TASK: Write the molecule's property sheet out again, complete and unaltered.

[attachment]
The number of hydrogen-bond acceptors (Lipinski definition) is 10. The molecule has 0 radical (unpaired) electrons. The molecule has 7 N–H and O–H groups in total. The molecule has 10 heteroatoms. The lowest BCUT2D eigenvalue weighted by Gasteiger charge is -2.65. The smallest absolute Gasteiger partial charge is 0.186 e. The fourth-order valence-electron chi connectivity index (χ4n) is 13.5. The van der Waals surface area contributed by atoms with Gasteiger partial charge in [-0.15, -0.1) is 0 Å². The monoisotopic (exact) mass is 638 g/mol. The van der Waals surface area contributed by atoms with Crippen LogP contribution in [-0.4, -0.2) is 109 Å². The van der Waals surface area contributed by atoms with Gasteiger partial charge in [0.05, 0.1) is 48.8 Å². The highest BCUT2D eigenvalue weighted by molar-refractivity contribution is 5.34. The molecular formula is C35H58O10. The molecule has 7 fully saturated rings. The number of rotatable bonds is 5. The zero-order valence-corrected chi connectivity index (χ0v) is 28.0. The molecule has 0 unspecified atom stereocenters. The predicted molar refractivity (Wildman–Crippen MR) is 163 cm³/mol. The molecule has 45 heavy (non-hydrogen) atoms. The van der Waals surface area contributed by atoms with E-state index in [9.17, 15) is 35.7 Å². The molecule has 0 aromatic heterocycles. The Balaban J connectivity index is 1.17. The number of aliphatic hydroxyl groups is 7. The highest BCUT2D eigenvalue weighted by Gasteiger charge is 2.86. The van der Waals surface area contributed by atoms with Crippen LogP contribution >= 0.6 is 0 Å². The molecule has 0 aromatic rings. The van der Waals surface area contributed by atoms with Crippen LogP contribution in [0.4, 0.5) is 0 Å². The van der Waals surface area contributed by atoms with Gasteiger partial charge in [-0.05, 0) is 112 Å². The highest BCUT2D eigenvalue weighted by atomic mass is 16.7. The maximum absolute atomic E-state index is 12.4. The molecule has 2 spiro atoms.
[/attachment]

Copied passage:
The number of hydrogen-bond acceptors (Lipinski definition) is 10. The molecule has 0 radical (unpaired) electrons. The molecule has 7 N–H and O–H groups in total. The molecule has 10 heteroatoms. The lowest BCUT2D eigenvalue weighted by Gasteiger charge is -2.65. The smallest absolute Gasteiger partial charge is 0.186 e. The fourth-order valence-electron chi connectivity index (χ4n) is 13.5. The van der Waals surface area contributed by atoms with Gasteiger partial charge in [-0.15, -0.1) is 0 Å². The monoisotopic (exact) mass is 638 g/mol. The van der Waals surface area contributed by atoms with Crippen LogP contribution in [-0.4, -0.2) is 109 Å². The van der Waals surface area contributed by atoms with Gasteiger partial charge in [0.05, 0.1) is 48.8 Å². The highest BCUT2D eigenvalue weighted by molar-refractivity contribution is 5.34. The molecular formula is C35H58O10. The molecule has 7 fully saturated rings. The number of rotatable bonds is 5. The zero-order valence-corrected chi connectivity index (χ0v) is 28.0. The molecule has 0 unspecified atom stereocenters. The predicted molar refractivity (Wildman–Crippen MR) is 163 cm³/mol. The molecule has 45 heavy (non-hydrogen) atoms. The van der Waals surface area contributed by atoms with E-state index in [9.17, 15) is 35.7 Å². The molecule has 0 aromatic heterocycles. The Balaban J connectivity index is 1.17. The number of aliphatic hydroxyl groups is 7. The highest BCUT2D eigenvalue weighted by Gasteiger charge is 2.86. The van der Waals surface area contributed by atoms with Crippen LogP contribution >= 0.6 is 0 Å². The molecule has 0 aromatic rings. The van der Waals surface area contributed by atoms with Crippen LogP contribution in [0.4, 0.5) is 0 Å². The van der Waals surface area contributed by atoms with Gasteiger partial charge in [-0.05, 0) is 112 Å². The highest BCUT2D eigenvalue weighted by atomic mass is 16.7. The maximum absolute atomic E-state index is 12.4. The molecule has 2 spiro atoms.